Why “World Class” Performance Isn’t Measurable

Why “World Class” Performance Isn’t Measurable

Let’s say our organization needs to buy a fleet of vehicles and we have two procurement teams. We tell team 1 that we want quiet, blue, four-door, fuel-efficient cars. We tell team 2 that we want world-class, high-quality, great-value, high-performing cars. Then we give both teams a few weeks to find their vehicles. Guess which team will be able to produce measurable results? Team 1 will have the easier time, as it is clearer what is meant by the criteria provided. Team 2 will struggle because their criteria are too ambiguous. Without further clarifications, “world-class” could be interpreted to mean a hot rod sports car, a luxury sedan, or even a nice SUV. And if the team cannot agree on the specifically desired result, how can it measure success? This example demonstrates an important principle of good measure design. Before you can design a measure, you first must agree on what result you are trying to achieve. And not all results are created equal. Results written in abstract language are less measurable and harder to implement than those written in concrete language. Abstract language refers to concepts or vague ideals. Examples of abstract words or phrases include sustainable, innovative, reliable, leadership, quality, effective, leverage, efficient, resilient, optimized, or responsive. Strategic plans are often littered with this type of language, as we aim to deliver best practices, thought leadership or world-class performance. These “weasel words”, as they are often called, are notoriously hard to measure without first translating into concrete terms. Concrete language is sensory-specific, meaning it describes things you can see, hear, smell, taste, or feel. Because they are observable, concrete results are measurable. Team 1 will have no problem determining the percentage of cars procured that meet their specifications. Concrete results are also more memorable and easier to implement. So if you are struggling to design measures for your organization, your first step should be to clarify what result you are trying to achieve, in concrete terms. To learn more about developing concrete results or related measures, please look into one of our KPI training or certification programs or visit kpi.org.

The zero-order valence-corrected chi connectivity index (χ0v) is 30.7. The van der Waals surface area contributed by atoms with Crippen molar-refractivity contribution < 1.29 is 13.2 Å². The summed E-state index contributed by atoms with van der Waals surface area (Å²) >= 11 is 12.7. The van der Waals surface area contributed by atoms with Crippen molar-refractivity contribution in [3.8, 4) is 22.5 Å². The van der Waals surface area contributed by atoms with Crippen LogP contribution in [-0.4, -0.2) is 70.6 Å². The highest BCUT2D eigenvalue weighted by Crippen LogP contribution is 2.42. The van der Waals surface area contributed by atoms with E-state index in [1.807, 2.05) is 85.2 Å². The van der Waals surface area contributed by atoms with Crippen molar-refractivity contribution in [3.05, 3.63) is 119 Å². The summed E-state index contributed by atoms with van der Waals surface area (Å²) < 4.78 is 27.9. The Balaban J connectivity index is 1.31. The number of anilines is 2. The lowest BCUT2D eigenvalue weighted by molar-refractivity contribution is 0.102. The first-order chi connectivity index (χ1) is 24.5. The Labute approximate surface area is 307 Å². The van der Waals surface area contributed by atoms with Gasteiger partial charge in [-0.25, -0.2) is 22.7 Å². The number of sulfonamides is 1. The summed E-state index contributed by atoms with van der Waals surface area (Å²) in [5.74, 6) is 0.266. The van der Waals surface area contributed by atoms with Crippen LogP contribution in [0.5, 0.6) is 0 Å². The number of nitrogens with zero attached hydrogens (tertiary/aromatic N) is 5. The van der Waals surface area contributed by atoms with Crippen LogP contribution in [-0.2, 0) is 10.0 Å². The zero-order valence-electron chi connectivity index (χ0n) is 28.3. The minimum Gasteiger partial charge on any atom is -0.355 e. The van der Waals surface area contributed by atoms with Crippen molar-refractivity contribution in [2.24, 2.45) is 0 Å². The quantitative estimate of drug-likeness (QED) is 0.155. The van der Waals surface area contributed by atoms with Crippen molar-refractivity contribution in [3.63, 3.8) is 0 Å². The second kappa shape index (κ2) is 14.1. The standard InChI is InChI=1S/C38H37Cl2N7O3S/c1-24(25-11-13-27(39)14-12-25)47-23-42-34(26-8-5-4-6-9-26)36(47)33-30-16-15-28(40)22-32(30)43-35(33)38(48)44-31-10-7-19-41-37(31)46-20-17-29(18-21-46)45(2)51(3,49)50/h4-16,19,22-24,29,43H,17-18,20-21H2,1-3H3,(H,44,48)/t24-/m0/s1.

What I Learned About KPIs from My Six-Year-Old

What I Learned About KPIs from My Six-Year-Old

I arrived to pick up my daughter on the last day of art camp just in time for program evaluations. Since we at the Balanced Scorecard Institute (BSI) use evaluation data for course improvement, I was intrigued to watch a room full of six- to nine-year-olds randomly fill in bubbles and then quickly improve their scores when the teacher noted that if any of the scores were less than three they’d have to write an explanation.  In the car on the way home, I asked my daughter why she rated the beautiful facilities only a 3 out of 5. She said, “well, it didn’t look like a porta-potty. And it didn’t look like a palace.” She also said she scored the snack low because she didn’t like the fish crackers and wished they’d had more pretzels. As I giggled at the thought of some poor City program planner or instructional designer trying to make course redesign decisions based on the data, I reflected on the basic principles that we try to follow that would have helped the city avoid some of the mistakes they had made. The first is to know your customer. Obviously, giving small children a subjective course evaluation standardized for adults was ill advised. Better would have been to ask the students about their experience using their language: did they have fun? Which activities were their favorite? Which did they not like as much? Further, the children aren’t really the customer in this scenario. Since it is the parents that are selecting (and paying for) the after-school education for their children, their perspective should have been the focus of the survey. Were they satisfied with the course curriculum? The price? The scheduling? Would they recommend the course to others? Another important principle is to make sure that your measures provide objective evidence of improvement of a desired performance result. My daughter’s teacher used descriptive scenarios (porta-potty versus palace) to help the young children understand the scoring scale, but those descriptions heavily influenced the results. Plus a child’s focus on pretzels versus crackers misses the mark in terms of the likely desired performance result. Similarly, it is important not to get fooled by false precision. Between some participants superficially filling in bubbles and others changing their answers because they don’t want to do any extra work, the city is simply not collecting data that is verifiable enough to be meaningful. These might seem like a silly mistakes, but they are common problems. We have had education clients that wanted to measure the satisfaction of a key stakeholders (politicians and unions) while ignoring their actual customers (parents and students). We see training departments that measure whether their participants enjoyed the class, but never ask if their companies are seeing any application of the learning. And we see companies making important decisions based on trends they are only imagining due to overly precise metrics and poor analysis practices. Even the evaluations for BSI certification programs require an explanation for an answer of 3 or less. I wonder how many of our students ever gave us a 4 because they didn’t want to write an answer. I have also seen evaluations go south simply because of someone’s individual food tastes. At least I can take solace in the fact that no one ever compared our facilities to a porta-potty.